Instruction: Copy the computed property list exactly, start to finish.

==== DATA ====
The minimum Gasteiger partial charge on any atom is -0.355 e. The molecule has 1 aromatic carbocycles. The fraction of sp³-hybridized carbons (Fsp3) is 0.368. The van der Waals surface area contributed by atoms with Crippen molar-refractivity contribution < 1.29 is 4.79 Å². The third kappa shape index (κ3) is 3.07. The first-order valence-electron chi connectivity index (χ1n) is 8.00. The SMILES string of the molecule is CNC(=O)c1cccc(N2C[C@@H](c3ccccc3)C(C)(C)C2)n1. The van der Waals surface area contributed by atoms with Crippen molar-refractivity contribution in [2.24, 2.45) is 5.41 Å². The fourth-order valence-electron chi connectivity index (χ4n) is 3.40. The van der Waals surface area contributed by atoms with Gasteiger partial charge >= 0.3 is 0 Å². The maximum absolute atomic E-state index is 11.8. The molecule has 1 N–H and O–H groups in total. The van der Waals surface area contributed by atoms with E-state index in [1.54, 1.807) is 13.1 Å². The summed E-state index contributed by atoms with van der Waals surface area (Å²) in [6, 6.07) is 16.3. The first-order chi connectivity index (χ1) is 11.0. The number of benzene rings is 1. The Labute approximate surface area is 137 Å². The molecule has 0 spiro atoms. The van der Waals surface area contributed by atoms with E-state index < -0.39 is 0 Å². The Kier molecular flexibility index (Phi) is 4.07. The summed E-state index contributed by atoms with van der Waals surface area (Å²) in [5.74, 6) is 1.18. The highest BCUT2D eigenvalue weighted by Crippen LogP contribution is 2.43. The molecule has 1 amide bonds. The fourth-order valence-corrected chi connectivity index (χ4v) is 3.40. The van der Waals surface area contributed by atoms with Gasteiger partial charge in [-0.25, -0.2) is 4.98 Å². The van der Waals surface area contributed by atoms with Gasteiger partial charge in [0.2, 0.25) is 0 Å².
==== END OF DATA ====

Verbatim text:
The minimum Gasteiger partial charge on any atom is -0.355 e. The molecule has 1 aromatic carbocycles. The fraction of sp³-hybridized carbons (Fsp3) is 0.368. The van der Waals surface area contributed by atoms with Crippen molar-refractivity contribution < 1.29 is 4.79 Å². The third kappa shape index (κ3) is 3.07. The first-order valence-electron chi connectivity index (χ1n) is 8.00. The SMILES string of the molecule is CNC(=O)c1cccc(N2C[C@@H](c3ccccc3)C(C)(C)C2)n1. The van der Waals surface area contributed by atoms with Crippen molar-refractivity contribution in [2.24, 2.45) is 5.41 Å². The fourth-order valence-electron chi connectivity index (χ4n) is 3.40. The van der Waals surface area contributed by atoms with Gasteiger partial charge >= 0.3 is 0 Å². The maximum absolute atomic E-state index is 11.8. The molecule has 1 N–H and O–H groups in total. The van der Waals surface area contributed by atoms with E-state index in [1.54, 1.807) is 13.1 Å². The summed E-state index contributed by atoms with van der Waals surface area (Å²) in [6, 6.07) is 16.3. The first-order chi connectivity index (χ1) is 11.0. The number of benzene rings is 1. The Labute approximate surface area is 137 Å². The molecule has 0 spiro atoms. The van der Waals surface area contributed by atoms with E-state index < -0.39 is 0 Å². The Kier molecular flexibility index (Phi) is 4.07. The summed E-state index contributed by atoms with van der Waals surface area (Å²) in [5.74, 6) is 1.18. The highest BCUT2D eigenvalue weighted by Crippen LogP contribution is 2.43. The molecule has 1 amide bonds. The fourth-order valence-corrected chi connectivity index (χ4v) is 3.40. The van der Waals surface area contributed by atoms with Gasteiger partial charge in [-0.25, -0.2) is 4.98 Å². The van der Waals surface area contributed by atoms with Gasteiger partial charge in [0.2, 0.25) is 0 Å².